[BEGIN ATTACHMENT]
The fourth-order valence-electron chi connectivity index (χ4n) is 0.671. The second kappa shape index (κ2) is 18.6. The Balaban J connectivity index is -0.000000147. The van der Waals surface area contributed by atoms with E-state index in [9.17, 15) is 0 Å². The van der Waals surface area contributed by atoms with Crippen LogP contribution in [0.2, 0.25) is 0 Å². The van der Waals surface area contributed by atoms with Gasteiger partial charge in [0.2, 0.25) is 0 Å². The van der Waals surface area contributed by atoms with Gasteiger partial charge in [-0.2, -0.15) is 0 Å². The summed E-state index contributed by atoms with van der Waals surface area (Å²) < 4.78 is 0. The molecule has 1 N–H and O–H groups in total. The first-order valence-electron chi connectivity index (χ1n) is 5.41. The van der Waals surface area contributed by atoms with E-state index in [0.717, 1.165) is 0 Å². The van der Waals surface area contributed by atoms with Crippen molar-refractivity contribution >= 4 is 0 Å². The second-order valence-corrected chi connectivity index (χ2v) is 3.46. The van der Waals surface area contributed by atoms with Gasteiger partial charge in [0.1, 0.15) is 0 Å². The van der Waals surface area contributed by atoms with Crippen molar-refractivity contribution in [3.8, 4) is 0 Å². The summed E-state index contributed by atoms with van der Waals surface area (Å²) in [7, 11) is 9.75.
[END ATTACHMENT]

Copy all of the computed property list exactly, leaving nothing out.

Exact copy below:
The fourth-order valence-electron chi connectivity index (χ4n) is 0.671. The second kappa shape index (κ2) is 18.6. The Balaban J connectivity index is -0.000000147. The van der Waals surface area contributed by atoms with E-state index in [9.17, 15) is 0 Å². The van der Waals surface area contributed by atoms with Crippen LogP contribution in [0.2, 0.25) is 0 Å². The van der Waals surface area contributed by atoms with Gasteiger partial charge in [0.2, 0.25) is 0 Å². The van der Waals surface area contributed by atoms with Gasteiger partial charge in [-0.2, -0.15) is 0 Å². The summed E-state index contributed by atoms with van der Waals surface area (Å²) < 4.78 is 0. The molecule has 1 N–H and O–H groups in total. The first-order valence-electron chi connectivity index (χ1n) is 5.41. The van der Waals surface area contributed by atoms with E-state index in [0.717, 1.165) is 0 Å². The van der Waals surface area contributed by atoms with Crippen molar-refractivity contribution >= 4 is 0 Å². The second-order valence-corrected chi connectivity index (χ2v) is 3.46. The van der Waals surface area contributed by atoms with Gasteiger partial charge in [0.1, 0.15) is 0 Å². The van der Waals surface area contributed by atoms with Crippen molar-refractivity contribution in [3.8, 4) is 0 Å². The summed E-state index contributed by atoms with van der Waals surface area (Å²) in [7, 11) is 9.75.